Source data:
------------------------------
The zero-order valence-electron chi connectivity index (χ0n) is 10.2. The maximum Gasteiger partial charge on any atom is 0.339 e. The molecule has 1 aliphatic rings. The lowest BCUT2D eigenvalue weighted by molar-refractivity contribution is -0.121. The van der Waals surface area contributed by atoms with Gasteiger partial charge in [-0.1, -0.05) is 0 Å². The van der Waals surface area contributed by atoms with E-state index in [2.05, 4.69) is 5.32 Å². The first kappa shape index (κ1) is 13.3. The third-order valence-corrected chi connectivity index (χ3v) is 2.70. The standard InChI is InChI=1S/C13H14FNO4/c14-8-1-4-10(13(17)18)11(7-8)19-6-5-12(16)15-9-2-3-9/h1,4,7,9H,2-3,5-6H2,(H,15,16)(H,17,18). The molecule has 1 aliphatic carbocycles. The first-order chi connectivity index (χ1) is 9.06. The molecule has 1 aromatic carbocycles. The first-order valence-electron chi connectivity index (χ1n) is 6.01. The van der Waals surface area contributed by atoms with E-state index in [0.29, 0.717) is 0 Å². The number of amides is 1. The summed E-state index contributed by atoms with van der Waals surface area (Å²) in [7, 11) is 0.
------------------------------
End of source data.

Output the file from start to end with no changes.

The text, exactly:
The zero-order valence-electron chi connectivity index (χ0n) is 10.2. The maximum Gasteiger partial charge on any atom is 0.339 e. The molecule has 1 aliphatic rings. The lowest BCUT2D eigenvalue weighted by molar-refractivity contribution is -0.121. The van der Waals surface area contributed by atoms with Gasteiger partial charge in [-0.1, -0.05) is 0 Å². The van der Waals surface area contributed by atoms with E-state index in [2.05, 4.69) is 5.32 Å². The first kappa shape index (κ1) is 13.3. The third-order valence-corrected chi connectivity index (χ3v) is 2.70. The standard InChI is InChI=1S/C13H14FNO4/c14-8-1-4-10(13(17)18)11(7-8)19-6-5-12(16)15-9-2-3-9/h1,4,7,9H,2-3,5-6H2,(H,15,16)(H,17,18). The molecule has 1 aliphatic carbocycles. The first-order chi connectivity index (χ1) is 9.06. The molecule has 1 aromatic carbocycles. The first-order valence-electron chi connectivity index (χ1n) is 6.01. The van der Waals surface area contributed by atoms with E-state index in [0.29, 0.717) is 0 Å². The number of amides is 1. The summed E-state index contributed by atoms with van der Waals surface area (Å²) in [7, 11) is 0.